Aging | Year: 2013

Telomeres play a central role in cellular senescence and are associated with a variety of age-related disorders such as dementia, Alzheimer's disease and atherosclerosis. Telomere length varies greatly among individuals of the same age, and is heritable. Here we performed a genome-wide linkage scan to identify quantitative trait loci (QTL) influencing leukocyte telomere length (LTL) measured by quantitative PCR in 3,665 American Indians (aged 14-93 years) from 94 large, multi-generational families. All participants were recruited by the Strong Heart Family Study (SHFS), a prospective study to identify genetic factors for cardiovascular disease and its risk factors in American Indians residing in Oklahoma, Arizona and Dakota. LTL heritability was estimated to be between 51% and 62%, suggesting a strong genetic predisposition to interindividual variation of LTL in this population. Significant QTLs were localized to chromosome 13 (Logarithm of odds score (LOD) = 3.9) at 13q12.11, to 18q22.2 (LOD = 3.2) and to 3p14.1 (LOD = 3.0) for Oklahoma. This is the first study to identify susceptibility loci influencing leukocyte telomere variation in American Indians, a minority group suffering from a disproportionately high rate of type 2 diabetes and other age-related disorders. © Zhu et al.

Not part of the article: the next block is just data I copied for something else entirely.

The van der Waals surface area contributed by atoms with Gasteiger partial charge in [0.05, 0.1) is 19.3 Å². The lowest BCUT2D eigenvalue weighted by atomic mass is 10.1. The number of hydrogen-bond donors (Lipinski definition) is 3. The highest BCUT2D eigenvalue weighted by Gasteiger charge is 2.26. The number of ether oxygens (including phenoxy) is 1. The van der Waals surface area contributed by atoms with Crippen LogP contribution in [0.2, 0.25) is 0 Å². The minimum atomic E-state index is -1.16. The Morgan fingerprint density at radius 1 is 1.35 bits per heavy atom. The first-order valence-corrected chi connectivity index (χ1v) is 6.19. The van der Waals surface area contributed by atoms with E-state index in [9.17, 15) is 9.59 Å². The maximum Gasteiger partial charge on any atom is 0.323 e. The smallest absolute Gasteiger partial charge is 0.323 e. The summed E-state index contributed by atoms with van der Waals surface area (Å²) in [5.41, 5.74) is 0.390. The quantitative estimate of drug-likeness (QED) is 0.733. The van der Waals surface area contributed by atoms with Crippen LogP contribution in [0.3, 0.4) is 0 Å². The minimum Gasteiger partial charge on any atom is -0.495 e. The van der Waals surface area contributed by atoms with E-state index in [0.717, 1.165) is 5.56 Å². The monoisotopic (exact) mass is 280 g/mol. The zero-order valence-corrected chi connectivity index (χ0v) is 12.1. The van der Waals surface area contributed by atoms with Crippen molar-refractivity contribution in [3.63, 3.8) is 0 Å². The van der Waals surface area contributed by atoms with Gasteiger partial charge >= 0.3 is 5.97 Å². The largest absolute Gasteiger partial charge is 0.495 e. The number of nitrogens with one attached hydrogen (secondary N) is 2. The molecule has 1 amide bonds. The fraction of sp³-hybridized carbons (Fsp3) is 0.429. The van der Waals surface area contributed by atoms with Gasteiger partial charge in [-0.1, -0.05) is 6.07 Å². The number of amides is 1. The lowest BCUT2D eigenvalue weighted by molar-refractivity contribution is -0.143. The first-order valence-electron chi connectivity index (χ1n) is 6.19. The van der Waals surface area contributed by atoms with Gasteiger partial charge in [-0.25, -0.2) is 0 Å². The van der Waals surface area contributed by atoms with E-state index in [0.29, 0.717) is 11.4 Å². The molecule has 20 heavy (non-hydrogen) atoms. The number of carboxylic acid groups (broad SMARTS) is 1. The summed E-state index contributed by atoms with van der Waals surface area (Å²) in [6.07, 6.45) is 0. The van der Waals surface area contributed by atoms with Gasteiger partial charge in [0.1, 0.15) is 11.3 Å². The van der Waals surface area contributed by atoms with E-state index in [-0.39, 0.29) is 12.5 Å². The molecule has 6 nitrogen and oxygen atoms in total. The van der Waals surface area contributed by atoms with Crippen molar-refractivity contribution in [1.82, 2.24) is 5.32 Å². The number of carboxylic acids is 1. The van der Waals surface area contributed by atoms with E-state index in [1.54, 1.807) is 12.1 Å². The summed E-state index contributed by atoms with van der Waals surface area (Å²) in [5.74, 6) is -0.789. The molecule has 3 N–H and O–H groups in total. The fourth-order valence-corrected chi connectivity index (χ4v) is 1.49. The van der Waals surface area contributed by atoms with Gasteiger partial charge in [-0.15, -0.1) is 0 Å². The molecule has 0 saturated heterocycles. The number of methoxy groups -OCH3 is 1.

O'Leary R.,Missouri Breaks Industries Research Inc.
South Dakota medicine : the journal of the South Dakota State Medical Association | Year: 2012

The purpose of this article is to better understand asthma triggers and possible causes of exacerbations among BREATHE participants on the Cheyenne River Indian Reservation in western South Dakota. To qualify for enrollment, participants had to have physician-diagnosed asthma, be uncontrolled and have persistent symptoms. Participants were asked to identify their top two asthma triggers throughout their one-year enrollment during initial visits and subsequent phone follow-ups. In addition, participant's medical records were reviewed for visits to the emergency department (ED) to demonstrate asthma exacerbations. In 2008, 127 interviews were conducted with 45 enrolled participants for a total of 254 results. Overall, the three most common self reported triggers were cold air, dust and smoke and these comprised nearly half (48.4 percent) of all reports. Dust was reported in 16.5 percent of interviews and ranked among the top four for every season. Smoke (12.6 percent) and cold air (19.3 percent) were leaders in all seasons except summer, but humid air, pollens and strong odors were unique to summer. Exercise/activity ranked high during the winter and spring, but was reported less in summer and fall. There was no identifiable trend in ER visits by season. People with asthma living on the Cheyenne River Indian Reservation or other locations with similar community and geographic demographics are most likely to suffer an asthma exacerbation from exposure to cold air, dust, smoke and exercise/activity. Asthma education is necessary on all levels, but information on avoidance and control of these most common reported triggers is especially important.